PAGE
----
I can’t begin to express the importance of goals in your creative life (and elsewhere, but that is another story). One easy strategy to document your activity as a creative thinker is to make a calendar just for your projects.
I print monthly calendars out from Vertex because I like to write in, add, subtract, and skim through months at a moment’s notice. If you want to go green use Outlook, Entourage, Yahoo, or iCalendar. Or, if fancier tickles your toes, buy a calendar book from your Borders (Yes, we have those in Dubai. And everything else for that matter! You should have heard my students’ joy when Taco Bell opened up at Dubai Mall. Low grade meat lovers unite!). Clearly, you have choices when it comes to choosing the calendar that is right for you.
To keep it simple I set two goals for the month. I don’t list weekly or day to day tasks except for major due dates like an exhibition opportunity or a commission deadline. If I do get too specific when I break down tasks to reach my goals, I feel obliged to stick to that mini deadline, even if it’s inconvenient or inappropriate because, you know, life changes! A month is just enough of a check-in to maintain decent focus. Instead, as I do accomplish tasks, I enter it on the calendar. This allows the calendar to act as a diary of accomplishments. I can see how much (rarely how little :)) I have worked on my art on a particular week/month/year.
I am a personality type that is extremely self-critical. Documenting the tasks I have accomplished offers positive reinforcement that allows me to observe that I am actually taking measures to reach my goals. It also gives me measurable evidence to reflect on my tasks and goals (remember SMART goal-setting?).
If you can’t go overboard on the goal-setting, this diary style document at the least allows you to reflect on just how much you work on your creative dreams. Do you actually know how much time you spend on creative activities?
Remember that activities like these are only tools to help you reach for your creative goals. If it consumes too much of your time (rewriting it, adding too much detail, etc.) it could take away from the creative process. If you are like me and over-think and over-analyze, try to keep it as simple as possible.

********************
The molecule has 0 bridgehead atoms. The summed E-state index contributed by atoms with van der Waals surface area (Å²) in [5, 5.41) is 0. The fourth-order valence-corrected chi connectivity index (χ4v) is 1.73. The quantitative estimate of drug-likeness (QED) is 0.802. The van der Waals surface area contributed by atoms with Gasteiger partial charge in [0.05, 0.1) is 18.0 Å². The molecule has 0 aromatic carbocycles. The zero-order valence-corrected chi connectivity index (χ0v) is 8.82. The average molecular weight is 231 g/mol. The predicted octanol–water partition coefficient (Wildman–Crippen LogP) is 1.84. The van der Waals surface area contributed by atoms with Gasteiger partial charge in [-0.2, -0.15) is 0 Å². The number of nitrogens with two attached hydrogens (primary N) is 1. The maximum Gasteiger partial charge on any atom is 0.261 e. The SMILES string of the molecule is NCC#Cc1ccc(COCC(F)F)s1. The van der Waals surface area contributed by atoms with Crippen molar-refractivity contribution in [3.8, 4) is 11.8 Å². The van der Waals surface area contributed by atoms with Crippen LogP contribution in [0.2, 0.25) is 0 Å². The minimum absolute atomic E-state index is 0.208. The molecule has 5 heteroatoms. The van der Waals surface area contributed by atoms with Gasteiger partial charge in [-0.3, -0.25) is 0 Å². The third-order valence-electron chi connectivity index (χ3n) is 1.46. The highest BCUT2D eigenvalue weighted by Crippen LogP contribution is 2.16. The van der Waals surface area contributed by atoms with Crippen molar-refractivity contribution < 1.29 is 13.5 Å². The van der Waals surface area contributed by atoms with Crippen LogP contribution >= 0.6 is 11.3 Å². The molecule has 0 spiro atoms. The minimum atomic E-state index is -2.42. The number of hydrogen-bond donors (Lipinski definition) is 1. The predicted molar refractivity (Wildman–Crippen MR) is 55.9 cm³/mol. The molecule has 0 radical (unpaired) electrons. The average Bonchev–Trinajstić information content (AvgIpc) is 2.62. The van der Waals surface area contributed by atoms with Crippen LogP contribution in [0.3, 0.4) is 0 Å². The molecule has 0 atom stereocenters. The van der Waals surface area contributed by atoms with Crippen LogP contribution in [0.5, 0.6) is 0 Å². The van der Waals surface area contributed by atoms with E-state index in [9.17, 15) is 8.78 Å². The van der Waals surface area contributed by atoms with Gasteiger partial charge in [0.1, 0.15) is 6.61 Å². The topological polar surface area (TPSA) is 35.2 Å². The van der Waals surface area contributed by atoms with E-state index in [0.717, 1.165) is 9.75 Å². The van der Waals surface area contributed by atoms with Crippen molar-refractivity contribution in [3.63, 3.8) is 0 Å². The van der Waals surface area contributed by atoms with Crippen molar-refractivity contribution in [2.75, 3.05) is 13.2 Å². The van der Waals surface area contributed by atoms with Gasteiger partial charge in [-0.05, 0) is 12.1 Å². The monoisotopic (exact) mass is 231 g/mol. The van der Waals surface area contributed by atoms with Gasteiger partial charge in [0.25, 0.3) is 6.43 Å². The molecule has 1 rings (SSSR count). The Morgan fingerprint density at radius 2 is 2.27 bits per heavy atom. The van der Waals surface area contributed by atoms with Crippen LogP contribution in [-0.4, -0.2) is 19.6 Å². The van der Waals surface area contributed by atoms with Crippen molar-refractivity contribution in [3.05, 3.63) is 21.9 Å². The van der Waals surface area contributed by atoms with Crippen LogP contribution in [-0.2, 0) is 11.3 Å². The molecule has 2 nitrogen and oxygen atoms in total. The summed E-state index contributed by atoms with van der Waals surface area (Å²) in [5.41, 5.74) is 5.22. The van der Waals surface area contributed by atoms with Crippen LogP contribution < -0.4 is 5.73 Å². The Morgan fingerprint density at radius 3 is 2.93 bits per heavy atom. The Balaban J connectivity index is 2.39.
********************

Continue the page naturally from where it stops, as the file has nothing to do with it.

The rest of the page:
BE COURAGEOUSLY CREATIVE: Get a calendar and choose one goal for the month of February, two if you are feeling especially ambitious! Begin documenting the tasks you work on to achieve those goals!
New to this blog… to all blogs. Do I KNOW you?!?! I think you are ME! What an incredible idea. Sort of a “reverse-engineered calendar” where you put down tasks accomplished rather than tasks to be done. The MDV (mind declutter value) of selecting one or two goals to maintain your focus, coupled with the ability to review tasks accomplished, sounds like it might be an effective plan for me. Have worked with SMART, OATS, and just about every other time-management scheme that has popped up over the past 30 years. (Yes, I said 30.) But this is the freshest approach I’ve ever heard and it just may do the trick. The part about the SMART that always got me was the “measurable.” I was stuck on basing that on “finished” projects, not “finished” tasks. It’s normal for me to be juggling several projects simultaneously and it can seem like NONE of them are getting finished… but if I can show myself that the work IS happening, to think progress and not necessarily completion… I think that would be very encouraging and energizing for me! I’m certainly willing to give it a try!
Haha hi Denice! Welcome to Artist Think. I’m so glad you’ve enjoyed my article. I need positive reinforcement and breaking down projects into smaller tasks allows me some of that reinforcement to continue onwards forwards. Yet, if I wrote down every small task I aimed to completed I might actually feel defeated instead of proud of my accomplishments. I juggle a lot myself and I think its the only way most things actually (eventually) get done! I hope it works for you. I would love to hear how it goes. Best wishes to you.